CERN Plans To Replace The Large Hadron Collider With The Higgs Boson Factory
The Supervisory Board of the European organization for nuclear research (CERN) has prepared a new strategy for the development of particle physics in Europe. As part of it, scientists plan to create a "Higgs Boson Factory," according to the official press release.
"Building an electron-positron "Higgs Boson Factory" will be CERN's top priority after we turn the LHC into a high-luminosity Collider. Construction of the next accelerator facility may begin in less than ten years after the BANK implements all its scientific capabilities," the report says.
Today, the CERN Supervisory Board unanimously approved the updated version of the European strategy for the study of particle physics. This document defines all the priorities of CERN, including plans for the construction of new accelerator facilities, as well as prospects for international cooperation of the organization.
The first document of this kind was created in 2006 when the CERN member countries named the construction and operation of the Large hadron Collider as their main scientific priority. In 2013, the strategy was updated to reflect the achievements, including the discovery of the Higgs boson, which was obtained during the first stage of the LHC.
The new strategy, which CERN experts have been developing over the past year and a half, focuses on two goals – turning the LHC into a high-luminosity accelerator facility (HL-LHC), which is scheduled for launch in 2027, and on the search for "new physics."
The primary tool for this research, according to the developers of the document, will be a project that they call the electron-positron "factory of Higgs bosons." According to the plans of the program authors, this installation should achieve a collision energy of 100 TeV, which is about seven times higher than it was possible to reach during the last session of the LHC.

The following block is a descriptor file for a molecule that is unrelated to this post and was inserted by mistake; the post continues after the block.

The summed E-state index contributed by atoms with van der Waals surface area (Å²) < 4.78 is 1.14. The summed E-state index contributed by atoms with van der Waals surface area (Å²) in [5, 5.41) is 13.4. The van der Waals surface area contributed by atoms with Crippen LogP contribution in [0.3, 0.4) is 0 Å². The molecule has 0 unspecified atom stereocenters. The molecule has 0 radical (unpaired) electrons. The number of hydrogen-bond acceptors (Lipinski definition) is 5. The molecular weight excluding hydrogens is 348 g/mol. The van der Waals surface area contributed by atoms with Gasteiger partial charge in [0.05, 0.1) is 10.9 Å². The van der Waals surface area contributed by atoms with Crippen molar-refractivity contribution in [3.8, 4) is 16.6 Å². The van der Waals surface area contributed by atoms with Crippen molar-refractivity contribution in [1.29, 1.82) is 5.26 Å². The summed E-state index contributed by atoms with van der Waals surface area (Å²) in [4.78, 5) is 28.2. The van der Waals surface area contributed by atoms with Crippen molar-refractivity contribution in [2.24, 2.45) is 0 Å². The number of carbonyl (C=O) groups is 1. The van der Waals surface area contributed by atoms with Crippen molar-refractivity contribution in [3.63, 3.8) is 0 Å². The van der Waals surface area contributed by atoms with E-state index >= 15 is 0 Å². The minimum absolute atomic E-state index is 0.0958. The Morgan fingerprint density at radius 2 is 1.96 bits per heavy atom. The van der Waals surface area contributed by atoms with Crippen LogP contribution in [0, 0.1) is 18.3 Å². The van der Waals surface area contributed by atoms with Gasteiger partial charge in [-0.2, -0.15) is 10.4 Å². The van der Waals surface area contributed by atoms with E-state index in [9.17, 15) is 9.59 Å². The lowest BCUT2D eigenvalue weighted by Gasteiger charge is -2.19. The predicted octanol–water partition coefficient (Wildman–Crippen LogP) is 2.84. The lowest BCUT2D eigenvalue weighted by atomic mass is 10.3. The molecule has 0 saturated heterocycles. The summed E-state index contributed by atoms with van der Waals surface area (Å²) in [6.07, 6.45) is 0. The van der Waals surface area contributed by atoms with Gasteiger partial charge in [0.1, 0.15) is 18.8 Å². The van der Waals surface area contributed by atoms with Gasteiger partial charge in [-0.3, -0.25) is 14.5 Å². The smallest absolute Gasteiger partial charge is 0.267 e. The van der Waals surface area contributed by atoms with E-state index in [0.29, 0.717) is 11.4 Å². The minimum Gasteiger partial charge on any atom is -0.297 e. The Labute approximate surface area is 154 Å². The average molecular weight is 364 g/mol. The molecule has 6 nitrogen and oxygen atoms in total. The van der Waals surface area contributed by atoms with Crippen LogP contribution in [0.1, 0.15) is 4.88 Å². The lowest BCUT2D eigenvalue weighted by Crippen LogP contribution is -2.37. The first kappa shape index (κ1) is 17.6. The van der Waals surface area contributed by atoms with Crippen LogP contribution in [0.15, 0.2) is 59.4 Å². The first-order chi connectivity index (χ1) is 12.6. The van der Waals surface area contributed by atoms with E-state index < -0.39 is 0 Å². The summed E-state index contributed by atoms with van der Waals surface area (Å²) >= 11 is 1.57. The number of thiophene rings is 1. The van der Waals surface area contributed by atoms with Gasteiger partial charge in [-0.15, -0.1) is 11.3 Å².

In addition, CERN participants want to focus their efforts on some key international projects, such as the construction of the ILC Linear Collider in Japan, as well as the development of superconductors and new technologies that can accelerate particles more efficiently than modern accelerators.
"We have prepared a very ambitious development strategy, with the step-by-step implementation of which Europe and CERN will have a bright future. We plan to continue to invest funds and resources in cooperation programs between CERN and the institutions of the organization's member countries, as well as with organizations in other countries. International cooperation is the key to continuous scientific and technological progress," concluded Fabiola Gianotti, CEO of CERN.